EPSOM, N.H. - A violent thunderstorm with tornado-like winds tore through New Hampshire yesterday, killing one person in a collapsed house and causing heavy damage in its 21-mile path through 11 small towns in the center of the state.

The storm set down just before noon and cut a swath of damage from Epsom to New Durham.

In Deerfield, about 12 miles east of Concord, a woman died when the house she was in collapsed. Brenda J. Stevens, 57, was at 104 Sleepy Hollow Lane with her husband and a 3-month-old baby when she was killed.

Emergency officials said about 12 people were hurt.

The powerful, fast-moving storm, which meteorologists suspect was a tornado, leveled a dozen houses and damaged about 100 more, trapping some families within, emergency officials said. In the hardest-hit areas, police and firefighters went house to house searching for victims.

With winds estimated at up to 100 miles per hour, the storm battered buildings, snapped trees, and downed power lines, leaving about 5,000 homes and businesses in about 11 communities without electricity.

Some residents could be without power and water for several days.

The unusually severe weather, which battered a narrow area east and northeast of Concord with torrential rains and widespread lightning, caused flooding, littered the ground with debris, and left many roads impassable, displacing residents from their homes and delaying emergency responders.

"We're at sixes and sevens here," said Carol Locke, an assessing clerk who was answering phones at Town Hall in Barnstead, which was among the hardest-hit towns. "There's power lines down, houses have collapsed, and mobile homes tipped over."

Governor John Lynch declared an emergency in five counties and called in the National Guard to help in the recovery.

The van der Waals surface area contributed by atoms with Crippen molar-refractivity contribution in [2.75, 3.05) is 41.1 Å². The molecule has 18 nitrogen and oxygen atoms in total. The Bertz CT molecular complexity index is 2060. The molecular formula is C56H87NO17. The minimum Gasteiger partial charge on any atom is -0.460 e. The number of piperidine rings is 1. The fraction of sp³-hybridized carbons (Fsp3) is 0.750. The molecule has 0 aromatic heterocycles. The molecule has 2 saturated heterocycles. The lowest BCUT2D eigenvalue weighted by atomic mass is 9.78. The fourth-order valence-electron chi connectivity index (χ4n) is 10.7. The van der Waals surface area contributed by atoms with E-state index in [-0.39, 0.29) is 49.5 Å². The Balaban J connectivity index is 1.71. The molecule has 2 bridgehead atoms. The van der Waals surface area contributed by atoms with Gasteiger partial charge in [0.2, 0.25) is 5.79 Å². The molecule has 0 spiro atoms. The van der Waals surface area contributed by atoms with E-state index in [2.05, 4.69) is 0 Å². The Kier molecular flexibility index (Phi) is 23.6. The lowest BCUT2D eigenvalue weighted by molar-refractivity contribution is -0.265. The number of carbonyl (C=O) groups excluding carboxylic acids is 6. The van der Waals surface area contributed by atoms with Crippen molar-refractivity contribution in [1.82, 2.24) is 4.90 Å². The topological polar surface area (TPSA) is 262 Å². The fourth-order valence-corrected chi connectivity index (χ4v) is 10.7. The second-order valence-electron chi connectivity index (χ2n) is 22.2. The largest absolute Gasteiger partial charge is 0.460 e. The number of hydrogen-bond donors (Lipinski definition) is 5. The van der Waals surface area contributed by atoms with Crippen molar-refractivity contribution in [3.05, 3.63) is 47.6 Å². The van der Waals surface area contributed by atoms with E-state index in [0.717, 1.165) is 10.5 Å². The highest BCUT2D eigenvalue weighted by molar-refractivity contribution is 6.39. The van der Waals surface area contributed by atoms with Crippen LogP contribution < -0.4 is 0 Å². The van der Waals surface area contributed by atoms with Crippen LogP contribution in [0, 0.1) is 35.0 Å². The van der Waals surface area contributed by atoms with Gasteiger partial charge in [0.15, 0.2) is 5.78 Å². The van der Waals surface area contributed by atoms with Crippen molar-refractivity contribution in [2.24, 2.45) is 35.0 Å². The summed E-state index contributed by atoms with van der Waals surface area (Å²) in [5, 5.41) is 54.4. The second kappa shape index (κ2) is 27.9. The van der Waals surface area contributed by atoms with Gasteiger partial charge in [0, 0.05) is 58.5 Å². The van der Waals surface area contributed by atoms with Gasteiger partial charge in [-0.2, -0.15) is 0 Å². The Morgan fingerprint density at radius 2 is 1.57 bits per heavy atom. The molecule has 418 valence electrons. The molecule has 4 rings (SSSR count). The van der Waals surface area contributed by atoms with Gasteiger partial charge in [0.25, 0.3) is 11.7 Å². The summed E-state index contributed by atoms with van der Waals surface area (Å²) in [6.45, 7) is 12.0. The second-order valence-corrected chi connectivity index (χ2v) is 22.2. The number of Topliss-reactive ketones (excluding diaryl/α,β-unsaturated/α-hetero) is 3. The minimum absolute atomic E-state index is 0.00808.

"This was a highly destructive storm, causing a tremendous amount of damage in a short period of time," he said at an evening press conference at emergency management headquarters in Concord.

More than 100 state and federal agencies were involved in the response in New Hampshire. Authorities are monitoring potential flooding of the Connecticut River, the Pemigewasset River in Woodstock, and the Saco River.

The Federal Emergency Management Agency plans to assess the damage this morning. In Epsom, winds blew a house 75 feet from its foundation.

"This is just a straight line of damage," State Police Colonel Frederick Booth said, estimating that 100 houses were damaged. "When it's all said and done, it'll probably be more than that."

Michael Cempa, a National Weather Service meteorologist, said it appears that a tornado had struck the area. "Everything we see suggests it was a tornado," he said.

Cempa said a National Weather Service group will also investigate reports of a second possible tornado in the Wolfeboro area.

The rain was expected to subside overnight with the possibility of scattered showers this morning. The afternoon was expected to be dry.

Tornadoes are rare but not unprecedented in the region, with one or two touching down in New Hampshire and Maine every year, meteorologists said.